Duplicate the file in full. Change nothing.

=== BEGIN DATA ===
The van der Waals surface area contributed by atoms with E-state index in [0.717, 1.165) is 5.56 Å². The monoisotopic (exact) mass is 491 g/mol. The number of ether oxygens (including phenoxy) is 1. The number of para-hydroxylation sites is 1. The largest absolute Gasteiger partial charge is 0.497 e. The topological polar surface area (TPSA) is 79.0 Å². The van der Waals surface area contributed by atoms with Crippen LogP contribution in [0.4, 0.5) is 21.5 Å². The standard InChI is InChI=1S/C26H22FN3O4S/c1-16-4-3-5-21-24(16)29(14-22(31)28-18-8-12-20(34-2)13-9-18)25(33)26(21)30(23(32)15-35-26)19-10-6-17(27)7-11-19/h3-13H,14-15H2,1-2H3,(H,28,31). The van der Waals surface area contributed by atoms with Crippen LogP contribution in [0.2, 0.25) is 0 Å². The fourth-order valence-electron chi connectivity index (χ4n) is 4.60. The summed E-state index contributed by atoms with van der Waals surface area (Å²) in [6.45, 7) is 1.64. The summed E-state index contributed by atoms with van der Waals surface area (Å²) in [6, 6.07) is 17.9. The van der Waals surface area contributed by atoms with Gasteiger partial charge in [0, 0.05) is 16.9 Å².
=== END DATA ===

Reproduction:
The van der Waals surface area contributed by atoms with E-state index in [0.717, 1.165) is 5.56 Å². The monoisotopic (exact) mass is 491 g/mol. The number of ether oxygens (including phenoxy) is 1. The number of para-hydroxylation sites is 1. The largest absolute Gasteiger partial charge is 0.497 e. The topological polar surface area (TPSA) is 79.0 Å². The van der Waals surface area contributed by atoms with Crippen LogP contribution in [0.4, 0.5) is 21.5 Å². The standard InChI is InChI=1S/C26H22FN3O4S/c1-16-4-3-5-21-24(16)29(14-22(31)28-18-8-12-20(34-2)13-9-18)25(33)26(21)30(23(32)15-35-26)19-10-6-17(27)7-11-19/h3-13H,14-15H2,1-2H3,(H,28,31). The van der Waals surface area contributed by atoms with Crippen LogP contribution in [0.2, 0.25) is 0 Å². The fourth-order valence-electron chi connectivity index (χ4n) is 4.60. The summed E-state index contributed by atoms with van der Waals surface area (Å²) in [6.45, 7) is 1.64. The summed E-state index contributed by atoms with van der Waals surface area (Å²) in [6, 6.07) is 17.9. The van der Waals surface area contributed by atoms with Gasteiger partial charge in [0, 0.05) is 16.9 Å².